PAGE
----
CATEGORY: Character-based development | AUTHOR: Racheal Smith

Character: the foundation of our potential

We are all born with the innate capacity to be great. We each have something unique to bring to the world that makes it more complete.

You look to ordinary people who have achieved extraordinary things in their lives and admire them for being great, a master of their field. Whether it is a CEO, a sports star of the likes of Lewis Hamilton or the person who sets up a charity during a global pandemic delivering food parcels, they possess something. If we could only deconstruct these individuals and see what they are made of, we could then offer some of the best learning and development in the world.

Reverse Engineering Brilliance

Yet, if we pause a moment, it maybe isn't such a mystery. We are all born with innate qualities that, when leveraged, can lead to brilliance. It is how successful people realise this innate potential. There are three simple ingredients to their success.

  1. They have a dream. They imagine a future and take action to make it happen.
  2. They possess skills – things they can do now, after training.
  3. They have unearthed their character qualities. Their innate qualities are realised. 

The ability to achieve our potential – to become the best version of ourselves – is a combination of dreams, skills, and character.

It is easy for us all to dream of a possible future. It takes something else to believe, drive forward, persevere through challenges, and overcome.

The journey to attaining new skills is straightforward… There are many courses available. It takes something else to show up to the training, to engage in the ideas, to try them out and apply these skills consistently.

Character, well, character feels a little abstract. It is the "something else". The intangible concept that takes a dream and the skills and manifests them in life. It is the foundation of our success.

Is character learnable?

Character-based development is a challenge to the intellect.

First, isn't character something that you are born with? Unlike skills, which are things to be learnt, your character is a set of innate capabilities. We are all born creative, innovative, curious or resilient whether we are conscious of it or not – whether we develop these character qualities or not. 

However, if character is a set of innate capabilities, how can they be unlocked and developed in everybody?

Let's take lifelong learning as a skill we will need in the future. It is a skill that is much easier to attain if we are curious, open-minded and perceptive.

We can all attain the skill to drive a car. To take a vehicle to its maximum speed requires courage, calmness, and commitment. When you are eight years old, driving go-karts funded by your dad, there is a clear visionary involved somewhere to believe this child could become a six-time world champion.

When Shakespeare was growing up with his glovemaker father, what did he have that made him become the pre-eminent writer of all time? Sure, he could put pen to paper. But he had to leave his family behind on the whim of a dream to write plays that would be shown in the theatres of London. He was creative, which was part of the foundation of his character that led to the realisation of his dream and his skills. He was also purposeful, and even in the darkest times of the plague, optimistic that his plays would be a success.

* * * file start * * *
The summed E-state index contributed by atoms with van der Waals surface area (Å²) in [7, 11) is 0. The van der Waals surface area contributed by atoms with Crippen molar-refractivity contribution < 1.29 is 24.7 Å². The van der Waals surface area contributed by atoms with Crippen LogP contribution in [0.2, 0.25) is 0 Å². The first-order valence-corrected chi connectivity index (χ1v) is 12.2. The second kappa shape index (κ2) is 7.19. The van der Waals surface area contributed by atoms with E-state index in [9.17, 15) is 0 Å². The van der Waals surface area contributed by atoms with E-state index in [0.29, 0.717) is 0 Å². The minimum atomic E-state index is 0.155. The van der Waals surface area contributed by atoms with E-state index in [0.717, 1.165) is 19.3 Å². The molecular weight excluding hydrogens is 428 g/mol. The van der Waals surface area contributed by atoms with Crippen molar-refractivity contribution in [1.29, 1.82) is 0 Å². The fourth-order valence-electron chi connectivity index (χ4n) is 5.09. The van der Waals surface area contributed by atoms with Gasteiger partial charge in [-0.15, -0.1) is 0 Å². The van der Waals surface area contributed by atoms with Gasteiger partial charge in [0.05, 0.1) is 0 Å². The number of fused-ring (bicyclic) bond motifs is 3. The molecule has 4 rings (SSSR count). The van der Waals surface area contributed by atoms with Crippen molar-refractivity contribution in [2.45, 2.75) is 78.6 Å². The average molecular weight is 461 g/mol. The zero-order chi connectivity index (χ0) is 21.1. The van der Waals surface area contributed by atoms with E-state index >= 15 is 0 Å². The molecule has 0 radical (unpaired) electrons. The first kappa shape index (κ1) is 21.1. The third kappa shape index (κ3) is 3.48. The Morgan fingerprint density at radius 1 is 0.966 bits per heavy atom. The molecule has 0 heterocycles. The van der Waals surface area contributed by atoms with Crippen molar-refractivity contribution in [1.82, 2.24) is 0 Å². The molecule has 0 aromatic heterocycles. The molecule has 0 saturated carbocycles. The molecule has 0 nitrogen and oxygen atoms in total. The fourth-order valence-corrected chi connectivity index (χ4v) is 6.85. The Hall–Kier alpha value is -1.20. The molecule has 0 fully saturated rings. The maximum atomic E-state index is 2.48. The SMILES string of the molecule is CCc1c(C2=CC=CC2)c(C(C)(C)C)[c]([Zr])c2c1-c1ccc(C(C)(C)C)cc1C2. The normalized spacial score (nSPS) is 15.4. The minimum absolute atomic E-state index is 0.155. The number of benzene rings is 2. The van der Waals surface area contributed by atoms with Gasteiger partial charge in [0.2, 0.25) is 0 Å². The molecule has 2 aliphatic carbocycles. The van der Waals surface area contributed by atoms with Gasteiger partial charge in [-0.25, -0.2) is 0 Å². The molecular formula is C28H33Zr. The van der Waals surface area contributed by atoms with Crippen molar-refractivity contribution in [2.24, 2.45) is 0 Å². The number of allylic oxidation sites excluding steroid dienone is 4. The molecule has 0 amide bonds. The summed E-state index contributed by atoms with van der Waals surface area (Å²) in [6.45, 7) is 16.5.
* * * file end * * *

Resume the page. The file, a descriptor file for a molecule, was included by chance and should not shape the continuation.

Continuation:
When people define their journey to their future potential in terms of skills, they miss what is foundational to success. First, they must consider who they truly are and need to become to travel this path they imagine in their dreams. By becoming aware of what character qualities are and identifying those in our experience, we can then emulate them consciously in daily behaviours.

Offering the best learning and development

All this theory is great, and the relevance of developing character is sound. But how can those in learning and development – or the motivated individual – hope to learn these qualities that could make us great?

First, we imagine who we want to be. Dr Daniel Gilbert, a Harvard psychologist, found that people are not good at predicting their future, not because they can't but because they don't. According to Gilbert's research, many of us don't spend much time imagining our future selves, as they assume that who they are today is who they will always be.

Second, journal about who we want to be three years from now and how we want to feel. Decide who we want to be – and then enrol people into your dream. Start telling people about your future self.

Then, create a daily routine and activate your future-self mindset. Invest in this future self with courses, skill development, mentors, and as many experiences as you can. Change our environment to match this future self, from the food you eat, the people you mix with, your sources of information, and more.

Simple but hard

Ask people whether they see these three simple concepts as fundamental to success. It is likely that most would agree and would wonder at the simplicity of the concept. Many of these would then do nothing to evolve their own character. 

Why?

It is hard. It takes belief that we can attain dreams and master skills. It then takes consistent, daily, habitual acts to manifest the character needed to reach our potential. 

What if learning and development focused on what was challenging? What if learning professionals committed to supporting people in the evolution of character from which the individual would be freed to attain the rest? 

Can you imagine what this learning culture would look like in your organisation?


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